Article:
and dlm), first change it to a local VG, then to the new type.

   changing a clvm/clustered VG to a shared VG
       All LVs must be inactive to change the lock type.

       First change the clvm/clustered VG to a local VG.  Within a running
       clvm cluster, change a clustered VG to a local VG with the command:

       vgchange -cn <vgname>

       If the clvm cluster is no longer running on any nodes, then extra
       options can be used to forcibly make the VG local.  Caution: this is
       only safe if all nodes have stopped using the VG:

       vgchange --lock-type none --lock-opt force <vgname>

       After the VG is local, follow the steps described in "changing a
       local VG to a shared VG".

   limitations of shared VGs
       Things that do not yet work in shared VGs:
       · using external origins for thin LVs
       · splitting snapshots from LVs
       · splitting mirrors in sanlock VGs
       · pvmove of entire PVs, or under LVs activated with shared locks
       · vgsplit and vgmerge (convert to a local VG to do this)

   lvmlockd changes from clvmd
       (See above for converting an existing clvm VG to a shared VG.)

       While lvmlockd and clvmd are entirely different systems, LVM command
       usage remains similar.  Differences are more notable when using
       lvmlockd's sanlock option.

       Visible usage differences between shared VGs (using lvmlockd) and
       clvm/clustered VGs (using clvmd):

       · lvm.conf must be configured to use either lvmlockd (use_lvmlockd=1)
         or clvmd (locking_type=3), but not both.

       · vgcreate --shared creates a shared VG, and vgcreate --clustered y
         creates a clvm/clustered VG.

       · lvmlockd adds the option of using sanlock for locking, avoiding the
         need for network clustering.

       · lvmlockd defaults to the exclusive activation mode whenever the
         activation mode is unspecified, i.e. -ay means -aey, not -asy.

       · lvmlockd commands always apply to the local host, and never have an
         effect on a remote host.  (The activation option 'l' is not used.)

       · lvmlockd works with thin and cache pools and LVs.

       · lvmlockd works with lvmetad.

       · lvmlockd saves the cluster name for a shared VG using dlm.  Only
         hosts in the matching cluster can use the VG.

       · lvmlockd requires starting/stopping shared VGs with vgchange
         --lock-start and --lock-stop.

       · vgremove of a sanlock VG may fail indicating that all hosts have
         not stopped the VG lockspace.  Stop the VG on all hosts using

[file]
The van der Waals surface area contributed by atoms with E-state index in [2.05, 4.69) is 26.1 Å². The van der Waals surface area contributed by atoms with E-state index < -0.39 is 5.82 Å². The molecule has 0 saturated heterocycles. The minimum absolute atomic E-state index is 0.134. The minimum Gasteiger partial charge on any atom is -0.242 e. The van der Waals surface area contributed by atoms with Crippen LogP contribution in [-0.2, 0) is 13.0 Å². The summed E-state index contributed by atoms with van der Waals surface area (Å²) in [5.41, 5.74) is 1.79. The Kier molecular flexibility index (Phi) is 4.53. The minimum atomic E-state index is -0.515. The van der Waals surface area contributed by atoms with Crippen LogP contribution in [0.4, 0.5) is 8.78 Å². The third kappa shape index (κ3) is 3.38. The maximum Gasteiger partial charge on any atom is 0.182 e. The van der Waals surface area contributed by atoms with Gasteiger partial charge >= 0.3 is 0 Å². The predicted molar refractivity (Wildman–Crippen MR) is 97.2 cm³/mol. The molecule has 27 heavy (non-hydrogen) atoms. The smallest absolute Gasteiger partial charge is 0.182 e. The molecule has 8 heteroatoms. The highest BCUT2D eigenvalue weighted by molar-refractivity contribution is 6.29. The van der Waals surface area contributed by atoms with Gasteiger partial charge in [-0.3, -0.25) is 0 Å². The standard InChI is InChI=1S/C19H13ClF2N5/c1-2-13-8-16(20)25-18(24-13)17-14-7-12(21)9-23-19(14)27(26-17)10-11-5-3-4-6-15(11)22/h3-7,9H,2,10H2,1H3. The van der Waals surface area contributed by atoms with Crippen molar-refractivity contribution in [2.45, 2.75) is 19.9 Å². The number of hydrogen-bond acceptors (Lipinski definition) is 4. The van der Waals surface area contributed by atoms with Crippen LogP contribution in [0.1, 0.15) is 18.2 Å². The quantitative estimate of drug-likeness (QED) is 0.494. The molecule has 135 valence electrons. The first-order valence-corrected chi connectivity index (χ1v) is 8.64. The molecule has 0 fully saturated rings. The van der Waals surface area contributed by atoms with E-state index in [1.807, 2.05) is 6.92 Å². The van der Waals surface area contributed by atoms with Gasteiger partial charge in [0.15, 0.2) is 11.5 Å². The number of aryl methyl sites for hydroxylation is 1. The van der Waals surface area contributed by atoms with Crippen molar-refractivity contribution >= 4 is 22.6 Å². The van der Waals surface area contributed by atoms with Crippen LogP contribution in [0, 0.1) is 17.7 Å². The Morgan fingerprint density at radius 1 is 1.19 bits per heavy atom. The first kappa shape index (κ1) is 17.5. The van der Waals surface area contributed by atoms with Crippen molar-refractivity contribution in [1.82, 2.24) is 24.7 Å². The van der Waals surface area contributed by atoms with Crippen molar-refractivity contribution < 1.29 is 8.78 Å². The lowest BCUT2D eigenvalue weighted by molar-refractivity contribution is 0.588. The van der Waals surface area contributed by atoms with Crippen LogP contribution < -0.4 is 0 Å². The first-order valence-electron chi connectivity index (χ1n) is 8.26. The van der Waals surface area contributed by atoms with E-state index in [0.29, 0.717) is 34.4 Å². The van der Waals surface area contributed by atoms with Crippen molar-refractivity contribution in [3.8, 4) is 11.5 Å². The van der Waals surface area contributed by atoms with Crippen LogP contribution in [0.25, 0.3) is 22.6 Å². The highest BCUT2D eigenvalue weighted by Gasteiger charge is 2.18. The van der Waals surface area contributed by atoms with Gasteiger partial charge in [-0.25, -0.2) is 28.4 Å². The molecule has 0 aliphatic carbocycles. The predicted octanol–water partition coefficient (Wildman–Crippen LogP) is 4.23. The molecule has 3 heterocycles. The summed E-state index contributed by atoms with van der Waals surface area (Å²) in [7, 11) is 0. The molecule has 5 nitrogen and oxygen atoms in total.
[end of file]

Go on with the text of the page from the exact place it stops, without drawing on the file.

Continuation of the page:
vgchange --lock-stop.

       · vgreduce or pvmove of a PV in a sanlock VG will fail if it holds
         the internal "lvmlock" LV that holds the sanlock locks.

       · lvmlockd uses lock retries instead of lock queueing, so high lock
         contention may require increasing global/lvmlockd_lock_retries to
         avoid transient lock failures.

       · lvmlockd includes VG reporting options lock_type and lock_args, and
         LV reporting option lock_args to view the corresponding metadata
         fields.

       · In the 'vgs' command's sixth VG attr field, "s" for "shared" is
         displayed for shared VGs.

       · If lvmlockd fails or is killed while in use, locks it held remain
         but are orphaned in the lock manager.  lvmlockd can be restarted
         with an option to adopt the orphan locks from the previous instance
         of lvmlockd.

COLOPHON         top

       This page is part of the lvm2 (Logical Volume Manager 2) project.
       Information about the project can be found at 
       ⟨http://www.sourceware.org/lvm2/⟩.  If you have a bug report for this
       manual page, see ⟨https://github.com/lvmteam/lvm2/issues⟩.  This page
       was obtained from the tarball
       https://github.com/lvmteam/lvm2/archive/v2_03_00.tar.gz fetched from
       ⟨https://github.com/lvmteam/lvm2/releases⟩ on 2018-10-29.  If you
       discover any rendering problems in this HTML version of the page, or
       you believe there is a better or more up-to-date source for the page,
       or you have corrections or improvements to the information in this
       COLOPHON (which is not part of the original manual page), send a mail
       to man-pages@man7.org

Red Hat, Inc          LVM TOOLS 2.03.00(2) (2018-10-10)          LVMLOCKD(8)